Tuku 21 Whakatū Heritage Month success29/07/2021 10:16am
From explorations of family history to cultural sites of significance, a heritage fair and a journey into the legends, songs and craft of Te Tauihu – Tuku 21 Whakatū Heritage Month had something for everyone.
Whakatū Nelson's heritage month celebrations saw 6,007 people attend 69 events throughout the city during the month of April.
With a new name this year - Tuku 21 Whakatū Heritage Month – and a new look, Tuku 21 was an exploration, a celebration and at times, a behind-the-scenes look into Whakatū Nelson's unique and diverse history.
Nelson City Council Community and Recreation Committee Deputy Co-Chair Trudie Brand said the heritage month celebrations had returned better than ever after last year saw it become a virtual celebration due to COVID-19.
"There was a fantastic array of events this year, particularly those looking at different aspects of our heritage that haven't featured in the event before. It's an exciting evolution for the festival, which started as just a single week of events. I can only imagine next year is going to be even better."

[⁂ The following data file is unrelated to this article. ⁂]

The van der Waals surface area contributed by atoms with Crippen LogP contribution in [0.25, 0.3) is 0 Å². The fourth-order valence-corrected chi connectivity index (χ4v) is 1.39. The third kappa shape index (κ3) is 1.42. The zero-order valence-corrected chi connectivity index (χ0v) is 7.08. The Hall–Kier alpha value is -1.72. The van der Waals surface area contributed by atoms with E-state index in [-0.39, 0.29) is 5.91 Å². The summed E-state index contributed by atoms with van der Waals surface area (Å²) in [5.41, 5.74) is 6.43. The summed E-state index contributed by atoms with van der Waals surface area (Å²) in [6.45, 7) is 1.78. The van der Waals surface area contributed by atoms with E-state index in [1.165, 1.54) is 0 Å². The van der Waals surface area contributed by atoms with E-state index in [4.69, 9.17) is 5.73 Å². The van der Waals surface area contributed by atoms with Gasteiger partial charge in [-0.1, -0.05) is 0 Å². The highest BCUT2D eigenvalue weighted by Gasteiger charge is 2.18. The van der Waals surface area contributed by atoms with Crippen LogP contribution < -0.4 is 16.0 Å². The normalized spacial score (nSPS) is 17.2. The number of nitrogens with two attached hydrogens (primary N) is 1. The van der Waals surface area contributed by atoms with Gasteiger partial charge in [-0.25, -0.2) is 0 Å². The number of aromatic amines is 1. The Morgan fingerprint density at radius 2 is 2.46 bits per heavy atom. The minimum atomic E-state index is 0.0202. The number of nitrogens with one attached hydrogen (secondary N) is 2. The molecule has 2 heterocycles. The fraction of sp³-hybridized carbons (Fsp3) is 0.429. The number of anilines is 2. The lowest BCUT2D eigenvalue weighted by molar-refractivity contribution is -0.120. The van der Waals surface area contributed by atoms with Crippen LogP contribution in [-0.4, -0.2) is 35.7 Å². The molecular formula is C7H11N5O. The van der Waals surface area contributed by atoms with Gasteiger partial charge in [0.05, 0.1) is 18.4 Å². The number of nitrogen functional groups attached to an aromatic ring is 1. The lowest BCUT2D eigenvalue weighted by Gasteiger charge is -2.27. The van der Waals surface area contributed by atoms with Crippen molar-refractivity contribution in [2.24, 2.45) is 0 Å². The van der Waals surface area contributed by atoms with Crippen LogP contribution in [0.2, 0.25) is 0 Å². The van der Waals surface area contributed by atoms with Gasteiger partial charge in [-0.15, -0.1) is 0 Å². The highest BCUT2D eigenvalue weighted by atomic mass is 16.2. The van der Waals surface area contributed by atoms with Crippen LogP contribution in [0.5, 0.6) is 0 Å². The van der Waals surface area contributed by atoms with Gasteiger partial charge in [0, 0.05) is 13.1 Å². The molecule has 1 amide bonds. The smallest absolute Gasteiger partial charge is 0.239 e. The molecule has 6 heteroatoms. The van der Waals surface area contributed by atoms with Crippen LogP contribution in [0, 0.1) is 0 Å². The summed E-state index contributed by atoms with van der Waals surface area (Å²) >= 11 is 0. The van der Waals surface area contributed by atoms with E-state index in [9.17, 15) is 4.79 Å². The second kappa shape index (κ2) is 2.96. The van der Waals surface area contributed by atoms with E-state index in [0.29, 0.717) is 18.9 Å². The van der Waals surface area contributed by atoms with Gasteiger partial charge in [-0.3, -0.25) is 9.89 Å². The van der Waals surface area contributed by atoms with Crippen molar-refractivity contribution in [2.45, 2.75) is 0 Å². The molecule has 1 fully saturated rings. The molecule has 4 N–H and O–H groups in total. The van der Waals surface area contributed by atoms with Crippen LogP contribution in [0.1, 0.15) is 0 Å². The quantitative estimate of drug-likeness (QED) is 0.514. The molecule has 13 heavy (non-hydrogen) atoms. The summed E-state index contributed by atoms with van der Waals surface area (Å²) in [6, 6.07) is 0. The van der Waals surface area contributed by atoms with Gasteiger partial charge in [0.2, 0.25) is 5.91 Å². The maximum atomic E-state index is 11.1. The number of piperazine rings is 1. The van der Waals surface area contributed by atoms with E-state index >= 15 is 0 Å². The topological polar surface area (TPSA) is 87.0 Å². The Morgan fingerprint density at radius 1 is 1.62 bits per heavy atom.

This year saw Ngāti Kuia host the Ngā Tohu Whenua, Sites of Significance bus tour, as part of the Tuku 21 events.
The free tour, guided by Hamuera Robb, was booked out and saw event-goers visit six sites around the city and hear pūrākau (stories) from the land.
Also new to the programme this year was the Nelson-Tasman Filipino community's cultural performances, costumes and food at the Phillippine Cultural Celebration day, and the Cawthron Institute celebrated a century with a range of special events.
Community and Recreation Committee Deputy Co-Chair Yvonne Bowater said the heritage celebrations helped to grow our cultural understanding as a community.
“It was fantastic to see the range of first-time events happening as part of Tuku 21 this year. We have so many diverse communities that enrich our local cultural heritage, and this is an opportunity to share stories.”
Surveys carried out at the events showed 75 per cent of respondents scored the event they attended a five out of five, and 66 per cent attended more than four events, suggesting the programme’s variety meant there was plenty to keep people coming back.
Expressions of interest for next year’s event, Tuku 22 Whakatū Heritage Month, will open in October 2021.